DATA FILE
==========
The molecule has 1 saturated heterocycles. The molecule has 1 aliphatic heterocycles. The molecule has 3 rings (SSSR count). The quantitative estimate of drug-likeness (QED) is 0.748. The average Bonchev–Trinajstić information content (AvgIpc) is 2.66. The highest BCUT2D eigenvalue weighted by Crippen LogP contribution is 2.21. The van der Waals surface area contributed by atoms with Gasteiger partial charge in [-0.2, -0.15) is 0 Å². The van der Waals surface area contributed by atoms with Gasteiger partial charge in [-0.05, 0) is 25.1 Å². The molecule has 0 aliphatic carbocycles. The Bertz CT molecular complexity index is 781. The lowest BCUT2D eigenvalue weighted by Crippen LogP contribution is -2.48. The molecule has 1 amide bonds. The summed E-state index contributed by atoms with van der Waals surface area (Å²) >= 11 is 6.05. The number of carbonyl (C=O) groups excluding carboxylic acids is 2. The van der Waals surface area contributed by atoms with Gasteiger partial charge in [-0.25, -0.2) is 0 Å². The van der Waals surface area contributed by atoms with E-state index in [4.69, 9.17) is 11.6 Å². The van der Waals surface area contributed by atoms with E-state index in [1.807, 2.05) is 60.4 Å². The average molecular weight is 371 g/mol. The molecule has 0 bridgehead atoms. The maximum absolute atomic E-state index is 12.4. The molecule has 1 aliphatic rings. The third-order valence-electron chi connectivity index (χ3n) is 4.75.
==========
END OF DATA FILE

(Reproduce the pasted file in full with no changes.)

The molecule has 1 saturated heterocycles. The molecule has 1 aliphatic heterocycles. The molecule has 3 rings (SSSR count). The quantitative estimate of drug-likeness (QED) is 0.748. The average Bonchev–Trinajstić information content (AvgIpc) is 2.66. The highest BCUT2D eigenvalue weighted by Crippen LogP contribution is 2.21. The van der Waals surface area contributed by atoms with Gasteiger partial charge in [-0.2, -0.15) is 0 Å². The van der Waals surface area contributed by atoms with Gasteiger partial charge in [-0.05, 0) is 25.1 Å². The molecule has 0 aliphatic carbocycles. The Bertz CT molecular complexity index is 781. The lowest BCUT2D eigenvalue weighted by Crippen LogP contribution is -2.48. The molecule has 1 amide bonds. The summed E-state index contributed by atoms with van der Waals surface area (Å²) >= 11 is 6.05. The number of carbonyl (C=O) groups excluding carboxylic acids is 2. The van der Waals surface area contributed by atoms with Gasteiger partial charge in [-0.25, -0.2) is 0 Å². The van der Waals surface area contributed by atoms with E-state index in [4.69, 9.17) is 11.6 Å². The van der Waals surface area contributed by atoms with E-state index in [1.807, 2.05) is 60.4 Å². The average molecular weight is 371 g/mol. The molecule has 0 bridgehead atoms. The maximum absolute atomic E-state index is 12.4. The molecule has 1 aliphatic rings. The third-order valence-electron chi connectivity index (χ3n) is 4.75.